issues plaguing Altico Capital
— a private equity (PE)-backed developer financier — may add to concerns of debt mutual fund (MF) investors. According to data from Value Research, Reliance Nippon Life AMC (RNam) and UTI MF had Rs 537 crore of debt exposure to the company, as of August-end.
According to industry sources, investors may see mark-to-market (MTM) impact once valuation agencies revise the security’s pricing to factor in the firm’s default on interest payment of Rs 19.9 crore. This payment was related to an external commercial borrowing.
On Friday, UTI MF said it would use the side-pocket mechanism to create a separate portfolio for parking Altico’s Rs 200-crore exposure in its Credit Risk Fund (5.85 per cent of scheme assets). RNam has also said it would seek trustees’ approval to side-pocket its Rs 150-crore (4.6 per cent of scheme assets) exposure in its Ultra Short Duration Scheme.
The Securities and Exchange Board of India norms state that the decision to side-pocket must be taken immediately after a corporate entity is downgraded to below-investment grade.
Such a portfolio is created to ensure that only those existing investors, who are hit by the downgrade, get the upside of future recovery. Hence, units of this portfolio are allotted only to existing investors on the day of the credit event.
On Thursday, CARE Ratings downgraded the debentures of the company to below-investment grade, after it missed the interest payment. RNam’s Ultra Short Duration Fund had exposure to two debentures of Altico as of August-end, with one set to mature on September 26, showed Value Research data.
RNam's Ultra Short Duration had Rs 150 crore exposed to Altico
One debenture held by RNam matures on September 26, 2019
UTI MF’s Credit Risk Fund had Rs 200 crore of debt exposure
Both fund houses will be using side-pocket mechanism, following the downgrade
Investors may see MTM impact once valuation agencies revise pricing
In an exchange note, Altico said it may have trouble making future repayments. “Our failure to repay the amounts may result in an acceleration of interest repayment and redemption obligations, in respect of non-convertible debt securities issued by us, and may trigger a default in their timely repayments.”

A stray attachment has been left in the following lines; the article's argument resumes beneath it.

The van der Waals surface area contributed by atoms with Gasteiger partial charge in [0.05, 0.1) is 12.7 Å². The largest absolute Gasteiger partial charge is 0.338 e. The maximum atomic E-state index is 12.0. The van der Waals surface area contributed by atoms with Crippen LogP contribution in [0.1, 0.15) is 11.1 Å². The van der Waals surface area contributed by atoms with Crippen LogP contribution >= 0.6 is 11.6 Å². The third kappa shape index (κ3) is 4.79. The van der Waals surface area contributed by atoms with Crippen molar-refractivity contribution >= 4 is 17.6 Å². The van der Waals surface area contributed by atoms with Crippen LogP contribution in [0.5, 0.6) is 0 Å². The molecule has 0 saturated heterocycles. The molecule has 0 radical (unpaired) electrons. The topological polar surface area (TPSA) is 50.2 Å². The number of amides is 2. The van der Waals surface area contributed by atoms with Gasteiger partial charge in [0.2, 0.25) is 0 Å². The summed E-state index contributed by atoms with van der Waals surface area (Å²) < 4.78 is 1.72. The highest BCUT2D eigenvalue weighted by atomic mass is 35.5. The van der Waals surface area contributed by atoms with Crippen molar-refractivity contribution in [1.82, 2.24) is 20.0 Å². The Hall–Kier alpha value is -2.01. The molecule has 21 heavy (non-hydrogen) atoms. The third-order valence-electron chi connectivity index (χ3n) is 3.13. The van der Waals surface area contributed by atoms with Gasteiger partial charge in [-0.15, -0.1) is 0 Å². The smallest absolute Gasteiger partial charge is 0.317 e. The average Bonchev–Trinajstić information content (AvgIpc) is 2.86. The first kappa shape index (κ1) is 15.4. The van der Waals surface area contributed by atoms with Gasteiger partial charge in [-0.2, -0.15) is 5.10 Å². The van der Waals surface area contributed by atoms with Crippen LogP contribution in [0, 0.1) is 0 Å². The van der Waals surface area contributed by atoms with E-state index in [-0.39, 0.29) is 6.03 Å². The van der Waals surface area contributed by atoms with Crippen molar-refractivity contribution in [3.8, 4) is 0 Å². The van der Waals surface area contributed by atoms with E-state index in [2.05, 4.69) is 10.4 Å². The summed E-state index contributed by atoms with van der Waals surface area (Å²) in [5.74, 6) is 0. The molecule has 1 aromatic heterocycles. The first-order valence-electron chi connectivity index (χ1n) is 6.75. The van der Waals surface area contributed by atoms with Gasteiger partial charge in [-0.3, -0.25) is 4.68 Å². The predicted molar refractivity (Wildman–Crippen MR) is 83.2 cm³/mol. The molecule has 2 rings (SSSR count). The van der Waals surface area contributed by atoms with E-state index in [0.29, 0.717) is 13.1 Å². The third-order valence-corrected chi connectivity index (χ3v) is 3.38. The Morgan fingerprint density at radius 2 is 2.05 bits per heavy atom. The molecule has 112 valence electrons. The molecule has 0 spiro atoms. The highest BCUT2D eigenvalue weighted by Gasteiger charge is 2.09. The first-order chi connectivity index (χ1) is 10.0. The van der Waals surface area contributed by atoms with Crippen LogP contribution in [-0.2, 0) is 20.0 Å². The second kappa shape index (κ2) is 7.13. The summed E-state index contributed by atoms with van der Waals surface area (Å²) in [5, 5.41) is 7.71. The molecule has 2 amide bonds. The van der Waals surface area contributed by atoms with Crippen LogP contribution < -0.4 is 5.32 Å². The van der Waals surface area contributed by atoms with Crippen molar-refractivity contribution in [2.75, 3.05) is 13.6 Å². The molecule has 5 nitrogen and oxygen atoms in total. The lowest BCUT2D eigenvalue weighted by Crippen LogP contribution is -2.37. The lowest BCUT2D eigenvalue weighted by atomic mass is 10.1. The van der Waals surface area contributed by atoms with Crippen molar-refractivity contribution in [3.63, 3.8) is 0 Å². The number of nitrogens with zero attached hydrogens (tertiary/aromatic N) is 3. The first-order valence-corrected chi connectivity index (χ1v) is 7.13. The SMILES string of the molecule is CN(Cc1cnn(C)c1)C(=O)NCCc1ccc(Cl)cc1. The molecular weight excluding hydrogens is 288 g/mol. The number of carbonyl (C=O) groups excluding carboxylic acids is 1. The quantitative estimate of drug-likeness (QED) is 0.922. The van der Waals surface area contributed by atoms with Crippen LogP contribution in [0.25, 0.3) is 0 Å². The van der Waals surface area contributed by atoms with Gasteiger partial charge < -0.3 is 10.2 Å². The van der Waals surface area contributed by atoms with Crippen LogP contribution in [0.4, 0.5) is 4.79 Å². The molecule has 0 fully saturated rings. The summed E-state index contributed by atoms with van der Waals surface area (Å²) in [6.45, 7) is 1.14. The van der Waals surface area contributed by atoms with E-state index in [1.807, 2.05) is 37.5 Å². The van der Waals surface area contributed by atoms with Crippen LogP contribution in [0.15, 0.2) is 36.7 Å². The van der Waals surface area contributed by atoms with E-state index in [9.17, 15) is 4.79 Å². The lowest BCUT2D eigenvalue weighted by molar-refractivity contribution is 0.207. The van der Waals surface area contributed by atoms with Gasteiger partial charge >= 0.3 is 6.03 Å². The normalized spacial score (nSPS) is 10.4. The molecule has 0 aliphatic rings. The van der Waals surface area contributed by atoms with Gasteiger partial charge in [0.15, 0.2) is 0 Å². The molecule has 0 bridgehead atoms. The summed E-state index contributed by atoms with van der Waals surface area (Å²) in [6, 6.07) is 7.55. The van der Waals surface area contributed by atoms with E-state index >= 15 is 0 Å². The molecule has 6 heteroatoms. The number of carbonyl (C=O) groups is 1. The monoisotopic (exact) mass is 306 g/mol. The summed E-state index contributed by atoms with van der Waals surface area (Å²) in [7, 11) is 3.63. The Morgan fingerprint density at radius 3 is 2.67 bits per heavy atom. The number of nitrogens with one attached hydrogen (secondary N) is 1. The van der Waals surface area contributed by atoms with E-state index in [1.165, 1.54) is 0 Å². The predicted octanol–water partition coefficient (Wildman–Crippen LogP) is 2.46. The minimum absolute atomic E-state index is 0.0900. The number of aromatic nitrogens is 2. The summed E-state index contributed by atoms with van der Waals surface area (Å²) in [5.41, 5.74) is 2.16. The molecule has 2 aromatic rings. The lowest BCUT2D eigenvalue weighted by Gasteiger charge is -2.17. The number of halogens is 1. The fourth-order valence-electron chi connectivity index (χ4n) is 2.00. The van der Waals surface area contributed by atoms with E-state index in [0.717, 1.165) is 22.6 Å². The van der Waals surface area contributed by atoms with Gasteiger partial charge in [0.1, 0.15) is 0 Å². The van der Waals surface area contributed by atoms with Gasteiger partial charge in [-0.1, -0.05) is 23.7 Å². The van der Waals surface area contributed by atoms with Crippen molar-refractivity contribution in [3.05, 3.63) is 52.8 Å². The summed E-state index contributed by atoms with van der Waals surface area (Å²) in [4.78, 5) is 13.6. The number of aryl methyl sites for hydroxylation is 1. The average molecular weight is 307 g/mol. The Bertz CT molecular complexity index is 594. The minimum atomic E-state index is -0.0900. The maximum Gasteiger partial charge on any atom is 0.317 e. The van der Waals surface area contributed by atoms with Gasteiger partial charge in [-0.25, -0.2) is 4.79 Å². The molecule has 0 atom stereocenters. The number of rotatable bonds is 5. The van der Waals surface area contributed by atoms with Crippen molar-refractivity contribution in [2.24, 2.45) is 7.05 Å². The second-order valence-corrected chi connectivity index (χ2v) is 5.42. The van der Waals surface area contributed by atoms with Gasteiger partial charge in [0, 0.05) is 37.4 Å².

UTI MF has, however, expressed confidence on Altico’s fundamentals. It said the default was caused by an asset-liability mismatch triggered by an earlier downgrade, and the subsequent acceleration of various borrowings that had prompted Altico to freeze payments till the liquidity
“Given the low gearing ratio of the company, there is sufficient cushion to clear dues, even in a stressed asset sale scenario situation,” said UTI MF.
The remaining Rs 133-crore exposure to UTI MF (as of August-end) was held in its six fixed-maturity plans (FMPs). Among these, the highest were in UTI Fixed Term Income (FTI) Fund-Series XXIX – IX (Rs 30.8 crore), UTI FTI Series XXVII (Rs 28 crore) and UTI FTI Series XXX-III (Rs 22.79 crore).
The median exposure of the six close-end schemes was 10.27 per cent of scheme assets. Five of these are maturing in 2021, with the last maturing on September 2, 2020, shows Value Research data.
The remaining Rs 53 crore of Altico’s exposure was held across seven of RNam’s FMPs. The highest of these were with Reliance Fixed Horizon Fund (FHF) XXXX – Series 3 (Rs 12.31 crore), Reliance FHF XXXVIII – Series 2 (Rs 11.36 crore) and Reliance FHF XXXIX-Series 5 (Rs 10.7 crore). The median exposure of the seven close-end schemes was 6.92 per cent of scheme assets, with all maturing in 2022.
Investors of these FMPs are unlikely to see any immediate impact with maturity dates of the FMPs still some time away. This is the second downgrade for the firm this month. On September 3, India Ratings downgraded its long-term issuer rating from double A-minus to single A-plus.
The note said the company’s loan book had exposure of Rs 6,900 crore to real estate developers, most of which were facing stretched credit profiles. The note added that 31 per cent of Altico’s loan book was attributable to early stage funding of projects as of July, and 70 per cent of the loan book was under moratorium as of June.